What makes a good cultural awareness trainer?
When organisations are thinking of delivering cultural awareness training programmes to their employees, there are two key elements they need to address:
- The structure and content of the cultural awareness training programme
- The capabilities of the trainer
I have addressed the issue of course content in some earlier blogs and so wanted to focus more in this piece on the issues around trainer capabilities. I have been running cultural awareness training programmes around the world for major corporations for twenty years and during that time have encountered a great number of cultural awareness trainers who have varied in greatly in approach and suitability.
In my experience, great cultural awareness trainers share the following four characteristics:
- Experience of living and working in multiple countries: Unless you have lived and worked in different countries for a considerable number of years it is difficult to speak with any authority about the impact of cultural differences on cross-border commercial activities. The trainer needs to have walked the talk otherwise the cultural awareness training programme will lack authenticity.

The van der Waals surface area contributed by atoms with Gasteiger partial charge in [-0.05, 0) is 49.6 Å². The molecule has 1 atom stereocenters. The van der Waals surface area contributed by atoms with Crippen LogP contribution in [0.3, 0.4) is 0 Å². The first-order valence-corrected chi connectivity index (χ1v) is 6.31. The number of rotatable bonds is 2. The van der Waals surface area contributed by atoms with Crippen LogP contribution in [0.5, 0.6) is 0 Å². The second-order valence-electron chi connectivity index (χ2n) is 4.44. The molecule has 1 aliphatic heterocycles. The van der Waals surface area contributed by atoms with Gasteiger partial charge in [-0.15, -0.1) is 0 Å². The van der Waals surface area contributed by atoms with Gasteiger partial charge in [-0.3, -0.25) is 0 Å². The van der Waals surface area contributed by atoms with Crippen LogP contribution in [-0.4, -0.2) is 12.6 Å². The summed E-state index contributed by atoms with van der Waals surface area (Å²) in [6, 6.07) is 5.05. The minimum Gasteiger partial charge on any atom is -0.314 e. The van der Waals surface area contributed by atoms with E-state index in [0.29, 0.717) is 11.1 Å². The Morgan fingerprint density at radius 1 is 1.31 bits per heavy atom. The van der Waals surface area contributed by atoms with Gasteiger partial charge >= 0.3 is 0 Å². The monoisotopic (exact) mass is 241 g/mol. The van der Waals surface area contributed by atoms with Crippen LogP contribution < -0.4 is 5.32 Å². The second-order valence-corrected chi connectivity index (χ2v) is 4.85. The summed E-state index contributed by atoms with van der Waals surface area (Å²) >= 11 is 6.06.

- Significant commercial responsibilities: I work with senior leaders of major corporations and therefore need to be able to demonstrate that I have a high level of commercial acumen. Any good cultural awareness training course should focus on the intersection of cultural difference and commercial success. If the trainer doesn’t understand business, they won’t be able to demonstrate where these intersections are. This type of training might be vaguely interesting, but it won’t add commercial value to the client.
- Leadership experience: Any good cultural awareness trainer needs to have personal experience of leading employees from other cultures. They need to have personally had to flex their leadership style to get the best out of colleagues who think, and act differently than they do. Ideally, they should have led people in-country and in a global virtual environment.
- Great presentational skills: Even if somebody has all the attributes outlined above, they still need to have the ability to engage and enthuse a room of (sometimes) cynical delegates. Story telling is key to this. Merely regurgitating old cultural theories will not energise delegates and will not help them to see the practical application of newly learned knowledge to day-to-day business issues.
If you can find all these attributes in the trainer you chose to deliver your cultural awareness programmes you are probably onto a winner. If any one of the above is missing, the training is likely to be far less impactful.
If you would like to discuss your cultural awareness training needs, please contact us.